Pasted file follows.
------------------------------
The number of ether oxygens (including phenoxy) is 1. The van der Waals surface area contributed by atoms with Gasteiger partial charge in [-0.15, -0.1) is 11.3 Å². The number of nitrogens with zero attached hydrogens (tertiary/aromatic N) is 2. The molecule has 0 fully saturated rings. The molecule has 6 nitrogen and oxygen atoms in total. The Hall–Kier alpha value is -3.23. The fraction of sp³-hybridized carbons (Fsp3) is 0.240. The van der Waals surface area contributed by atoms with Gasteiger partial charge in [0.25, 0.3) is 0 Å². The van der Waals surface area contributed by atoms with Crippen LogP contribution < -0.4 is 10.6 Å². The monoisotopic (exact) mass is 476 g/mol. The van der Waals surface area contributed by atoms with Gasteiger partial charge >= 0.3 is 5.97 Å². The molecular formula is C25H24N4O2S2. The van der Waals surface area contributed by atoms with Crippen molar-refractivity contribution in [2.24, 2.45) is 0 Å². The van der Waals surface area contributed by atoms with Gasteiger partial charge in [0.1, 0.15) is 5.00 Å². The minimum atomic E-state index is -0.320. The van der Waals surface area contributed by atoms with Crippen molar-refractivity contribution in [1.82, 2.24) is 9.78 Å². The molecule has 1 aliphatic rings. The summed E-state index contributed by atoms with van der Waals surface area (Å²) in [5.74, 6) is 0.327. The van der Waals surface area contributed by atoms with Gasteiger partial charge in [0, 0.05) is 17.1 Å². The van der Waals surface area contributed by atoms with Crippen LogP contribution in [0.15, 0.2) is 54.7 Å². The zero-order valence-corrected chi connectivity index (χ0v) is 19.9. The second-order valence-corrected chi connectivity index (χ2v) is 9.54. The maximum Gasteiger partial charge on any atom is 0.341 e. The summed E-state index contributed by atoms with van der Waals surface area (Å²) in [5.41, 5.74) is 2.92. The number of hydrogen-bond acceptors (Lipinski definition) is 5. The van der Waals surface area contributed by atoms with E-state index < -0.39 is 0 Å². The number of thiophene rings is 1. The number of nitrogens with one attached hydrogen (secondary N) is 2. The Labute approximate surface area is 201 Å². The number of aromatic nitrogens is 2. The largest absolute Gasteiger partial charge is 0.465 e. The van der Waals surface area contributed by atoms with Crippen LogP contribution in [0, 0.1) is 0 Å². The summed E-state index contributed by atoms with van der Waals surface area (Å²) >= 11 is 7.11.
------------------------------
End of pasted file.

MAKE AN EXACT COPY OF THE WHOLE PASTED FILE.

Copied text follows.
The number of ether oxygens (including phenoxy) is 1. The van der Waals surface area contributed by atoms with Gasteiger partial charge in [-0.15, -0.1) is 11.3 Å². The number of nitrogens with zero attached hydrogens (tertiary/aromatic N) is 2. The molecule has 0 fully saturated rings. The molecule has 6 nitrogen and oxygen atoms in total. The Hall–Kier alpha value is -3.23. The fraction of sp³-hybridized carbons (Fsp3) is 0.240. The van der Waals surface area contributed by atoms with Gasteiger partial charge in [0.25, 0.3) is 0 Å². The van der Waals surface area contributed by atoms with Crippen LogP contribution < -0.4 is 10.6 Å². The monoisotopic (exact) mass is 476 g/mol. The van der Waals surface area contributed by atoms with Gasteiger partial charge >= 0.3 is 5.97 Å². The molecular formula is C25H24N4O2S2. The van der Waals surface area contributed by atoms with Crippen molar-refractivity contribution in [2.24, 2.45) is 0 Å². The van der Waals surface area contributed by atoms with Gasteiger partial charge in [0.1, 0.15) is 5.00 Å². The minimum atomic E-state index is -0.320. The van der Waals surface area contributed by atoms with Crippen molar-refractivity contribution in [1.82, 2.24) is 9.78 Å². The molecule has 1 aliphatic rings. The summed E-state index contributed by atoms with van der Waals surface area (Å²) in [5.74, 6) is 0.327. The van der Waals surface area contributed by atoms with Gasteiger partial charge in [0, 0.05) is 17.1 Å². The van der Waals surface area contributed by atoms with Crippen LogP contribution in [0.15, 0.2) is 54.7 Å². The zero-order valence-corrected chi connectivity index (χ0v) is 19.9. The second-order valence-corrected chi connectivity index (χ2v) is 9.54. The maximum Gasteiger partial charge on any atom is 0.341 e. The summed E-state index contributed by atoms with van der Waals surface area (Å²) in [5.41, 5.74) is 2.92. The number of hydrogen-bond acceptors (Lipinski definition) is 5. The van der Waals surface area contributed by atoms with E-state index < -0.39 is 0 Å². The number of thiophene rings is 1. The number of nitrogens with one attached hydrogen (secondary N) is 2. The Labute approximate surface area is 201 Å². The number of aromatic nitrogens is 2. The largest absolute Gasteiger partial charge is 0.465 e. The van der Waals surface area contributed by atoms with Crippen LogP contribution in [0, 0.1) is 0 Å². The summed E-state index contributed by atoms with van der Waals surface area (Å²) >= 11 is 7.11.